Sam Crowe on October 23rd, 2017

The recent hurricanes that blasted through the Caribbean have done untold damage to people and wildlife.

Reviewing Irma’s carnage is painful. Video from Cuba’s northern Cays shows flamingos killed outright or slowing dying from the impacts of this intense storm. In Barbuda, almost every building was left uninhabitable, and the vegetation seems to be virtually scrubbed out of existence. Efforts to assess the damage to birdlife in Barbuda have been mixed, but fortunately at least eight endemic Barbuda Warblers were finally found after Irma. See details here:

Other reports, from St. Martin, Dominica, the Dominican Republic, the Virgin Islands, and Puerto Rico, are equally unsettling. On the islands that took the brunt of the two hurricanes the damage is mind-boggling. The humanitarian crisis is sweeping, with losses of food, shelter, power, and medical care.

Trees were uprooted or left denuded of all fruit and leaves. On some islands, local Bananaquits and hummingbirds have been reported starving because flowers and leaves have been stripped from plants, and many flowering plants have been killed. Riverbanks were scoured, and fields were flooded with salt-water. At some inland locations, there are threats of landslides. The damage to mangroves, reefs, seagrass beds, and beaches mean that birds will have to deal with the serious loss of nesting habitat, shelter, and food.

Most of the devoted bird-educators, bird conservationists, and bird researchers who live and labor on these islands work or volunteer with non-profit organizations, or small government departments. Their resources are limited. All are extremely dedicated to their work and all are taking time to help birds, even as they themselves may have lost their homes or offices. They need help to get back on their feet in order to begin vital restoration efforts for the birds and habitats that suffered the fury of Irma and Maria.

If you wish to help the birds, habitats, and island communities in the region, BirdsCaribbean is supporting a Caribbean-wide network of partner organizations to help stabilize operations so that people can return to critical post-hurricane bird-conservation work. You can find more details, make a contribution, and/or leave comments here:

….From The Birding Community E-Bulletin.

Sam Crowe on October 17th, 2017

Whooping Cranes are returning to Texas – what is left after Hurricane Harvey.

Hurricane Harvey did a number on the Texas coast, with damage as far south as the Aransas National Wildlife Refuge, home to wintering populations of the beautiful Whooping Crane.  One of the major incentives for developing other Whooping Crane populations was the great fear that a late season hurricane could destroy vital habitat or even kill the remaining Whooping Cranes.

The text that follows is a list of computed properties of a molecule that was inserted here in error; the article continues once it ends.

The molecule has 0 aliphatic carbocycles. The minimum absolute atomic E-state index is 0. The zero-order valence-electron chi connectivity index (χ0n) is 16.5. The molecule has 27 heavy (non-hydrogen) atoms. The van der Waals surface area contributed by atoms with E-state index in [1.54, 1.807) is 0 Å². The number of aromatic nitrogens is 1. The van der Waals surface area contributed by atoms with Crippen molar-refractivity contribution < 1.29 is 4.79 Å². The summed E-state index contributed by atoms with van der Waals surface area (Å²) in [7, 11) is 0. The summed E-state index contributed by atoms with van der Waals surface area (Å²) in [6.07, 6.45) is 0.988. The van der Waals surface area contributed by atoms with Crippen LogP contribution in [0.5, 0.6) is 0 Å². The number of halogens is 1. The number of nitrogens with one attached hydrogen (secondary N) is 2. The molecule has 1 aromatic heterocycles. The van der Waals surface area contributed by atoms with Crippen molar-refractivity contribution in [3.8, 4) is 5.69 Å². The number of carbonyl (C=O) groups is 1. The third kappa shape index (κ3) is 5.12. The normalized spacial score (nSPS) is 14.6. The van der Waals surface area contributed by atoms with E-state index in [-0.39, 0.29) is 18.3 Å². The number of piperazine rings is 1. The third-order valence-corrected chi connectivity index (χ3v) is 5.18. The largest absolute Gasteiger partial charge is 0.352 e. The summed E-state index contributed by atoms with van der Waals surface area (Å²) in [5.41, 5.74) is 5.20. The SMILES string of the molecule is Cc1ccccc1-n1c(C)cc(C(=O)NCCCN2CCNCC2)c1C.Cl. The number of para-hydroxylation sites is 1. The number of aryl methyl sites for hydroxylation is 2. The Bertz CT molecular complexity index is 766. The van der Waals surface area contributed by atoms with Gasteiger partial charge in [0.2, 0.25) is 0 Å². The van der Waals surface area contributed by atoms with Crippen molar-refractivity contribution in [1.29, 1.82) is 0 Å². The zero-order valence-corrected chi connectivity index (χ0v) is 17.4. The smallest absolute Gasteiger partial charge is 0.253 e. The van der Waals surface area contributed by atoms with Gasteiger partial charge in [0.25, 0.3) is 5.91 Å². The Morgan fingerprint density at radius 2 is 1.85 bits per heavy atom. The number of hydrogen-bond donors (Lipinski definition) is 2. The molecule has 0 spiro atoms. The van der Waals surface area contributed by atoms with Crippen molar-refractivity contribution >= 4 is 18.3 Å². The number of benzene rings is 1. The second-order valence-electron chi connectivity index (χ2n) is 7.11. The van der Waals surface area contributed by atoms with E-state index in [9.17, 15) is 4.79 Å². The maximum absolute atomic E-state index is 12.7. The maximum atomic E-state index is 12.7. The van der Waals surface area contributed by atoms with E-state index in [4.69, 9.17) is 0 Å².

A recent article on the Friends of Wild Whoopers describes the current situation at Aransas.

Sam Crowe on October 9th, 2017

Hawk migration is well underway. Hawk watchers at the major hawk watch locations are turning in large numbers of sightings.

ON Sept 30, the Corpus Christi, Texas site counted 17,163 hawks migrating along the Texas coast on their way south for the winter. Most were Broad-winged but Mississippi Kites, Red-tailed Hawks, Osprey, Northern Harrier, Sharp-shinned Hawk, Cooper’s Hawk, Swainson’s Hawk, White-tailed Hawk, American Kestrel, Peregrine Falcon, Merlin,

Visit the Hawk Count web site to see a list of Hawk Watch locations and daily results.   Good numbers of hawks are still passing through hawk watch locations.

While Corpus Christi annually tops the list of most birds reported in the U.S. (by a wide margin) the place to go to really enjoy raptor migration is Veracruz, Mexico. The Veracruz River of Raptors site is reporting over 100,000 raptors a day. It is on my “must do” list some day.

Sam Crowe on September 24th, 2017

One of my favorite and most important web sites is the Boreal Songbird Initiative. Habitat loss is the most significant threat to native bird and animal specials. North America’s boreal forest, which spans the northern portion of the continent from Alaska all the way to Newfoundland, covers an astonishing 1.5 billion acres, making it larger than all but 6 countries, including India.

This great track of land is of vital importance to a great number of birds. 325 North American bird species rely on the boreal forest for nesting or migratory stopover habitat. How important? 80% of North American waterfowl species, 63% of finch species, and 53% of warbler species breed in the boreal.

A recent post on their web site provides more information on the importance of the Boreal Forest and recent successes in protecting this vital area.

An excerpt of the article follows, visit their web site for the complete story. Bonus points if you can tell if this is a Long-billed or Short-billed Dowitcher.

dowitcher in boreal forest

“Two provincial governments, Ontario and Quebec, have actually committed to protecting at least half of their northern boreal regions. Succeeding in this will require a commitment to work with Indigenous governments and communities. The Moose Cree First Nation in Ontario, for example, wants to ban mining from the North French River—one of North America’s most impressive undammed and uncontaminated rivers. But achieving this requires buy-in from the provincial government—something they are still working to achieve.

As a signatory, Canada is committed to meeting Aichi Biodiversity Targets. Among these is a requirement of protecting at least 17% of the nation’s land by 2020. Although Canada’s current pace indicates it may not meet this by that year, the most logical place to start would be in the Boreal Forest.

It requires a shift in thinking, and one that sees the forest rather than just the trees. Given recent successes, the Boreal’s prospects are certainly looking up. The billions of birds that depend on the Boreal are sure hoping this momentum continues; after all, it may be their last hope.”

Sam Crowe on September 18th, 2017

The American Birding Expo is North America’s most extensive gathering of birding-related products, services, companies, destinations, and organizations. That’s why we call it “the world of birding in one place!” Whether you’re a world-traveling bird chaser, just starting out as a bird watcher, or only interested in the birds in your backyard, the Expo has everything you need! Entry to the Expo is just $10* for the entire weekend. Come connect with the community of birders from North American and beyond!